It's okay. I know a downgrade from 4.5.X is possible, but people would then need to intercept the traffic by sniffing for a link through logcat. Only then, they could mass-distribute the rollback file from Amazon and hope that the bootloader exploit has not been fixed.
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22nd January 2015, 08:11 PM   |  #9  
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Quote:
Originally Posted by r3pwn

It's okay. I know a downgrade from 4.5.X is possible, but people would then need to intercept the traffic by sniffing for a link through logcat. Only then, they could mass-distribute the rollback file from Amazon and hope that the bootloader exploit has not been fixed.

I don't think logcat would provide any usable info. I have suggested multiple times and even provided a pretty complete guide for sniffing the actual http traffic.
But I wasn't speaking of the downgrade that amazon provides. I was referring to a experiment that I did to bypass the version check that is enforced at the Android (before rebooting). I managed to flash a 3.2.6 image, but I got a brick as the sbl1 from 3.2.6 has a lower version number. I can bet that the 3.2.7 ota that Amazon provides for downgrade actually has both the build number and the sbl version number higher than the public 4.2.x.

If the recovery doesn't check the signature of the OTA we could do the following:
- provide a bogus image with a higher build number so that it passes the version check
- swap the checker binary from the ota with one that swaps the ota with a valid (signed one) so that it will pass the signature check
- while the android framework is verifying the valid ota swap it again by adb with a crafted ota that has the latest bootloader and kernel so that it can boot
- after the signature check passes the device would reboot and start flashing the crafted ota

If someone would provide a dump of the recovery partition we could disassemble it and see if it does any crypto signature verification.
22nd January 2015, 11:51 PM   |  #10  
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Quote:
Originally Posted by p1gl3t

I don't think logcat would provide any usable info. I have suggested multiple times and even provided a pretty complete guide for sniffing the actual http traffic.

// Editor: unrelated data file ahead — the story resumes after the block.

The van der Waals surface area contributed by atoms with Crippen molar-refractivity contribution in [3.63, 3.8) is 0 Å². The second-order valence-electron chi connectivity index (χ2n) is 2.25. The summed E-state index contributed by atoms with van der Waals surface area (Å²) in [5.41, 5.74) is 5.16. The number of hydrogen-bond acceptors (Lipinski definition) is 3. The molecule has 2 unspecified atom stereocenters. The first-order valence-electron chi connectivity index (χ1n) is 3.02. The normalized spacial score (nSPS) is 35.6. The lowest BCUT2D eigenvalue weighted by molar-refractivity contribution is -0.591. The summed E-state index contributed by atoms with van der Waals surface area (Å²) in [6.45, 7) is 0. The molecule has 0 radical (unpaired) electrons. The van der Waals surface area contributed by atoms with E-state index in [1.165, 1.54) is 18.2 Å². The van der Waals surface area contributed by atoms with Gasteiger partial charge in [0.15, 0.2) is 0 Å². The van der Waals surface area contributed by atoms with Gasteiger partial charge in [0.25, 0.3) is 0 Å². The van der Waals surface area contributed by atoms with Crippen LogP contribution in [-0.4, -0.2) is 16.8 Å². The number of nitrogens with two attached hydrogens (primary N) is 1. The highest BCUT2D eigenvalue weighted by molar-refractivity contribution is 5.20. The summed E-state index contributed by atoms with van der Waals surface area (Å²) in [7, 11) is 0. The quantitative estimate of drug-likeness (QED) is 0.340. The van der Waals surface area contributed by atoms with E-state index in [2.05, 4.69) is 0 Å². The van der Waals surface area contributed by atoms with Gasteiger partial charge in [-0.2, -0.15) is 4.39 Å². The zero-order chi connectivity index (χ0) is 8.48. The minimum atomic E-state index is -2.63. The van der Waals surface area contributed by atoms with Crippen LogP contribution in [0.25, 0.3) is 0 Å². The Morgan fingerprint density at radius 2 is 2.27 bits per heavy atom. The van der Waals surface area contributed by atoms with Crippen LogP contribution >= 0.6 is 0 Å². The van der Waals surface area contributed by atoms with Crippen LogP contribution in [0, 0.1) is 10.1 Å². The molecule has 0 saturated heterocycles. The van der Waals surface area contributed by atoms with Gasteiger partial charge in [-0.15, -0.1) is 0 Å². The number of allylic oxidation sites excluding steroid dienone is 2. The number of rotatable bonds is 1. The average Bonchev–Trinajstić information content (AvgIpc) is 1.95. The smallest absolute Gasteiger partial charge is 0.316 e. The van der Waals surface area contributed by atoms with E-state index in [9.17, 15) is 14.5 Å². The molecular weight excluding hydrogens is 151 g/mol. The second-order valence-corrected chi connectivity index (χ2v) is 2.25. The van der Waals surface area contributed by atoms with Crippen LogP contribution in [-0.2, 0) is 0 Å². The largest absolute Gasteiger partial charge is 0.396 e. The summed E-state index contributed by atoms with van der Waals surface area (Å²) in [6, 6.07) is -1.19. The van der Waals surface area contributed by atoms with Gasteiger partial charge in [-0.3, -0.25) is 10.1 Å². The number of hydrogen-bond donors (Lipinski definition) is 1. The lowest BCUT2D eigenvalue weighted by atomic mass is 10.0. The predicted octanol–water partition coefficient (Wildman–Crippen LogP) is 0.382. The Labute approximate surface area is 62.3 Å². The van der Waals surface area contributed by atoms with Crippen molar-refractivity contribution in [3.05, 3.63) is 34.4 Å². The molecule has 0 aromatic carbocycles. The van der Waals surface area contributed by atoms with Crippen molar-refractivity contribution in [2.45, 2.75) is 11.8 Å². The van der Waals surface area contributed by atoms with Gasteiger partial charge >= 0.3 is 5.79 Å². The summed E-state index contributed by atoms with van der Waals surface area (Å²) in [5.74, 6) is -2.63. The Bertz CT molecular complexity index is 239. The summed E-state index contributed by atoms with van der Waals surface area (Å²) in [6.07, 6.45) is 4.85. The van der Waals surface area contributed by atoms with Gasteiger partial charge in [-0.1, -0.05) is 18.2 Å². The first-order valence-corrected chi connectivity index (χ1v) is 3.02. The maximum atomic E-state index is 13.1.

But I wasn't speaking of the downgrade that amazon provides. I was referring to a experiment that I did to bypass the version check that is enforced at the Android (before rebooting). I managed to flash a 3.2.6 image, but I got a brick as the sbl1 from 3.2.6 has a lower version number. I can bet that the 3.2.7 ota that Amazon provides for downgrade actually has both the build number and the sbl version number higher than the public 4.2.x.

If the recovery doesn't check the signature of the OTA we could do the following:
- provide a bogus image with a higher build number so that it passes the version check
- swap the checker binary from the ota with one that swaps the ota with a valid (signed one) so that it will pass the signature check
- while the android framework is verifying the valid ota swap it again by adb with a crafted ota that has the latest bootloader and kernel so that it can boot
- after the signature check passes the device would reboot and start flashing the crafted ota

If someone would provide a dump of the recovery partition we could disassemble it and see if it does any crypto signature verification.

It doesn't do any verification of any sort AFAIK. The only verification is done in recovery mode, and that is done before any binaries of any sort get executed. Also, using the newer bootloader on an older boot image would result in a bootloop, plus you wouldn't be able to install twrp.